As another month has passed, it’s time for our next TNMT Market Index Update.

Here’s a quick reminder for all the newbies in our email list:

In our TNMT Market Index, we track the progress of the 40 most iconic Travel and Mobility Tech companies that have transitioned from being privately-held tech startups to becoming publicly-traded travel and mobility corporations over the past two years.

Given this, the index represents a fantastic proxy for the health of tech companies shaping the future of travel and mobility.

We added a new element to our TNMT Index

As part of our ongoing index development, we introduced a new sub-index to the dashboard.

It’s called the TNMT SPAC Index.

In this index version, we’re charting the development of SPAC-merged companies from within the basket of our Travel and Mobility stocks to see how they perform against the companies that entered stock markets via classic IPOs.

Examples of these companies include Vacasa, Sonder, Lilium, Joby Aviation, Helbiz, and Grab.

As you can see below, it’s an interesting comparison to make.

And it turns out that SPAC-based companies have underperformed when compared to their regular TNMT counterparts.

If you’re curious as to why this is the case, feel free to revisit our SPAC Mania Report from earlier this year.

But back to the October update

Let’s look at how the TNMT Market Index performed across October.

In our most recent September commentary, we noted that the TNMT sector was testing this year’s price bottoms — in line with the overall stock market. 

Unfortunately, this behaviour continued throughout the past month. 

However, hope is on the horizon. 
We have been witnessing a slight uptick starting from last week on, driven by news, such as Airbnb posting its best quarter on relentless travel demand.

Travel beats Mobility

On another level of continuity, which has taken place since September, the TNMT Index lows we’ve been seeing in October were driven primarily by the Mobility-Tech stocks in our sector more so than their travel peers.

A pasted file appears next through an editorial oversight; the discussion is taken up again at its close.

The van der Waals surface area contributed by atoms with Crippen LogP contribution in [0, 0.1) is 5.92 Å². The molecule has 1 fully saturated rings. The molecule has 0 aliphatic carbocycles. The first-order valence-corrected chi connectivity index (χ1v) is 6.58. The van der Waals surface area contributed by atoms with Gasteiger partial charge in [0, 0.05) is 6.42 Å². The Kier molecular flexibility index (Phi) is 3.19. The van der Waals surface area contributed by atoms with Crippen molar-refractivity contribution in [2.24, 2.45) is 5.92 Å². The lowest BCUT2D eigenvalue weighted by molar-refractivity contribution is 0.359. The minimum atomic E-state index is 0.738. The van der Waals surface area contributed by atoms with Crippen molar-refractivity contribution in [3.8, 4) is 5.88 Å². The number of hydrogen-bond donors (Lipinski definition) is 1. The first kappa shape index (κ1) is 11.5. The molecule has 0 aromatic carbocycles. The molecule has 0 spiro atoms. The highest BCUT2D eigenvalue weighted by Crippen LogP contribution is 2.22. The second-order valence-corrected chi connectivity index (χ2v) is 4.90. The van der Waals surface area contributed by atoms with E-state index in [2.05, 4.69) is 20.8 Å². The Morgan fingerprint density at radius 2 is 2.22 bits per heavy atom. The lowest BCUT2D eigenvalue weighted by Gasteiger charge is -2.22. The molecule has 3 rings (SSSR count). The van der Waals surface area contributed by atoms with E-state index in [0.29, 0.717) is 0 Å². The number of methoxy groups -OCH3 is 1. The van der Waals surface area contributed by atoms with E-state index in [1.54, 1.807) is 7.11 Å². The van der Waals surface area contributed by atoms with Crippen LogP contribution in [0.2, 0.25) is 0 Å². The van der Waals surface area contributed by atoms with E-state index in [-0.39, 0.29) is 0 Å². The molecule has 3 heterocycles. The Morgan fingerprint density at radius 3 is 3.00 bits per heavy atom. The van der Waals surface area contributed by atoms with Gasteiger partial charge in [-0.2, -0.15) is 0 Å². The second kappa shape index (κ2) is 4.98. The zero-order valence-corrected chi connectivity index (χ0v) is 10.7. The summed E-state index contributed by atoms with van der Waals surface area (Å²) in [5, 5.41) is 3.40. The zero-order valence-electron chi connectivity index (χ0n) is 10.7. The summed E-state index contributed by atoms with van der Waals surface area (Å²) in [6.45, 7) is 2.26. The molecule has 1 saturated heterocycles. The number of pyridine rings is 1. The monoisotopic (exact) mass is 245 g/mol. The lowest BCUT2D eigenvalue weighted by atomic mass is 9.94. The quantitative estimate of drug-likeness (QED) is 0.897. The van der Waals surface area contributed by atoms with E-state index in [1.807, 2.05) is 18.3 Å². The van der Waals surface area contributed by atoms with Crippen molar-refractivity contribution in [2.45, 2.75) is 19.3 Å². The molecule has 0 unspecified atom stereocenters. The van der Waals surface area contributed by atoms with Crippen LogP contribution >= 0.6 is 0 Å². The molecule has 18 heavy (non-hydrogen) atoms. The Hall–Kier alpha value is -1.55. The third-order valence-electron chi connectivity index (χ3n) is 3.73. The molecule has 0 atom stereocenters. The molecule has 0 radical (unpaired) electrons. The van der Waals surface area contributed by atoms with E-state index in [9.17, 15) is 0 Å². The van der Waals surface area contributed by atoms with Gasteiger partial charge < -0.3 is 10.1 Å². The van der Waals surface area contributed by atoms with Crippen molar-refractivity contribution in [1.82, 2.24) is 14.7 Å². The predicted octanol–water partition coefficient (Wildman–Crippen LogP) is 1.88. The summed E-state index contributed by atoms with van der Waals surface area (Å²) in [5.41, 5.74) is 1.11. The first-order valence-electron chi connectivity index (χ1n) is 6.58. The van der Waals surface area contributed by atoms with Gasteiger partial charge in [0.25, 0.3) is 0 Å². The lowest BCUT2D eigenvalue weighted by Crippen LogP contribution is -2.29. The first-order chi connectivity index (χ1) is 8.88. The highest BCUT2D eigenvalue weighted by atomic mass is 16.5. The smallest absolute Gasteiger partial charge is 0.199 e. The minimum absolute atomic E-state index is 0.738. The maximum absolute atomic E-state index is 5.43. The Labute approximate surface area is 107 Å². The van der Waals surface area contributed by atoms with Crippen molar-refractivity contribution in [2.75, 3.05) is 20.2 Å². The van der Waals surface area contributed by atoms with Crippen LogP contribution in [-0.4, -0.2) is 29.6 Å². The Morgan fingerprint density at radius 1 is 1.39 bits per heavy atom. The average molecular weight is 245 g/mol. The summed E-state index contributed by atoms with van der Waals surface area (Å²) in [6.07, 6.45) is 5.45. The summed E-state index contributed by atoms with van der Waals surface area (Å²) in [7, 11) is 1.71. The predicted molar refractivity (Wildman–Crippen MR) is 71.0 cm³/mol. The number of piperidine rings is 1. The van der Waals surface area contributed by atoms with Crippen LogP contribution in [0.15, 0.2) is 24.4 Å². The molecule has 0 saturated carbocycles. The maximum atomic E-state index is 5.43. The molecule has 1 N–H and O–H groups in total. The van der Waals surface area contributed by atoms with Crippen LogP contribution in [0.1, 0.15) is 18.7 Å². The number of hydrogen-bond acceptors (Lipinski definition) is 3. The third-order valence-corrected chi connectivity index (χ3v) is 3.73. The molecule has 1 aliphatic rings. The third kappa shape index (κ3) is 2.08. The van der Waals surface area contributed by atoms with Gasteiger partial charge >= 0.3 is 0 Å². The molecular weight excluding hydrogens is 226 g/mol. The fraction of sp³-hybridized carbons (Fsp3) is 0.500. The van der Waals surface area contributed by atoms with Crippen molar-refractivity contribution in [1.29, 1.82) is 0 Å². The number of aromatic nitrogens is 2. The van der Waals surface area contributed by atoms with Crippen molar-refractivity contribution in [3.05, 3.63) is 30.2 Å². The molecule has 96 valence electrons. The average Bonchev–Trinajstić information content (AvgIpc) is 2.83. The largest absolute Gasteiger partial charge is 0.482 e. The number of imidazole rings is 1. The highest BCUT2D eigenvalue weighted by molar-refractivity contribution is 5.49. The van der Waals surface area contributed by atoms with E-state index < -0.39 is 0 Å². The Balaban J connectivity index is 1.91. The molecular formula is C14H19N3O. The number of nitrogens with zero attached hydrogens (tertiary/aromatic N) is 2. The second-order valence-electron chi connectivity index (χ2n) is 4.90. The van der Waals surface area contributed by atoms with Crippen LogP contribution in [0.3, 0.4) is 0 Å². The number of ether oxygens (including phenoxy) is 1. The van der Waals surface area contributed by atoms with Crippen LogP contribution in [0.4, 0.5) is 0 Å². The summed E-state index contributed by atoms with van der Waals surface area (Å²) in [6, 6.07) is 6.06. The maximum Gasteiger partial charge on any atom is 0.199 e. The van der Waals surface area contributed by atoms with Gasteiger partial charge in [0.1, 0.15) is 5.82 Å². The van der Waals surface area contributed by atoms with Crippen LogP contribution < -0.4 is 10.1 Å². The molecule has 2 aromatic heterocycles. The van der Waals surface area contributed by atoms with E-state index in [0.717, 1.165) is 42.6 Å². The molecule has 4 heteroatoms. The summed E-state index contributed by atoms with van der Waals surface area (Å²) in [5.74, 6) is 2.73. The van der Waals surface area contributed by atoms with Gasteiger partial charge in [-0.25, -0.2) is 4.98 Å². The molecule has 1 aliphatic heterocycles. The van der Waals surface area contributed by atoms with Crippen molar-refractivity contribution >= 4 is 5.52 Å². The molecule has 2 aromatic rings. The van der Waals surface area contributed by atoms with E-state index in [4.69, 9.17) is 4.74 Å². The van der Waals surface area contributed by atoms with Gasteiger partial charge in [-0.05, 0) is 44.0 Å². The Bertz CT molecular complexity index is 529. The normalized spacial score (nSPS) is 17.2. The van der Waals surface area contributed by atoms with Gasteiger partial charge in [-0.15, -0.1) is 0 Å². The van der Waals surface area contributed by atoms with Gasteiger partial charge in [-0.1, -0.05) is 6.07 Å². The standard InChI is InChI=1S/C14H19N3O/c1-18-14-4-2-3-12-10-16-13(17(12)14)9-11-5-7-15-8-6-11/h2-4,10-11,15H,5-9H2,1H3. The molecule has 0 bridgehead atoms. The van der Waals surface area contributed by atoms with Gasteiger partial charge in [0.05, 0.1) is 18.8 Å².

While our Travel-Tech index is down about 23% year-to-date, which is less than four percentage points lower than the S&P 500 as of November 1st, the Mobility-Tech Index is trending almost 40% below where it started at the beginning of the year.

Why is this the case? 

The macro concerns over high inflation and a looming recession are impacting mobility companies more than travel firms. 

How exactly?

Travel stays strong.

Thus far, people haven’t slowed down their travel activities and respective spending. 

  • Skift reports that the normal fall slump after the summer months did not occur this year. This highlights how the vacation season has stretched into the fall by the ongoing phenomenon of Revenge Travel.
  • In fact, a record high 57% of the U.S. population, for example, traveled in September. This is an even higher share than during the summer months (at least in the U.S.).

Additionally, an ongoing driver of the Travel-Tech Index is, similar to last month, Asian OTAs, such as Yatra and EaseMyTrip, which are both up by more than 25% year-to-date. 

Mobility is struggling

On the mobility front, things are more dire.

This is hardly surprising considering Mobility Tech companies continue to face ongoing challenges.

A few recent examples from the realm of micro-mobility include:

  • E-scooter pioneer Bird announced, two weeks ago, that it is exiting several markets across the globe, among them Germany, Sweden, and Norway. This comes after the NYSE-listed company laid off more than 20% of its staff in June. Consequently, investor confidence is declining and in our dashboard, the stock price is down more than 80% year-to-date.
  • Helbiz, another micro-mobility player listed in the United States, is facing a similar lack of confidence from the side of investors. The company has received warnings from the Nasdaq exchange for trading below the $1 per share minimum. Even the recent acquisition of another leading micro-mobility company, Wheels, along with Helbiz’ promise to double its annual revenue, failed to push up the company’s stock price.

A singular exception to this momentum is Donkey Republic

  • In early October, the bike-sharing provider from Denmark announced its record-high quarterly revenue, which followed a strong summer season and subsidized operations. 
  • This continued to push the company’s stock price above the $1+ benchmark, a positive development that started in late August and continued through October. In our dashboard, the company’s stock price is trading at +4.6% year-to-date.

For more information and detailed looks at all the companies in our TNMT Market Index, check out our full Dashboard.

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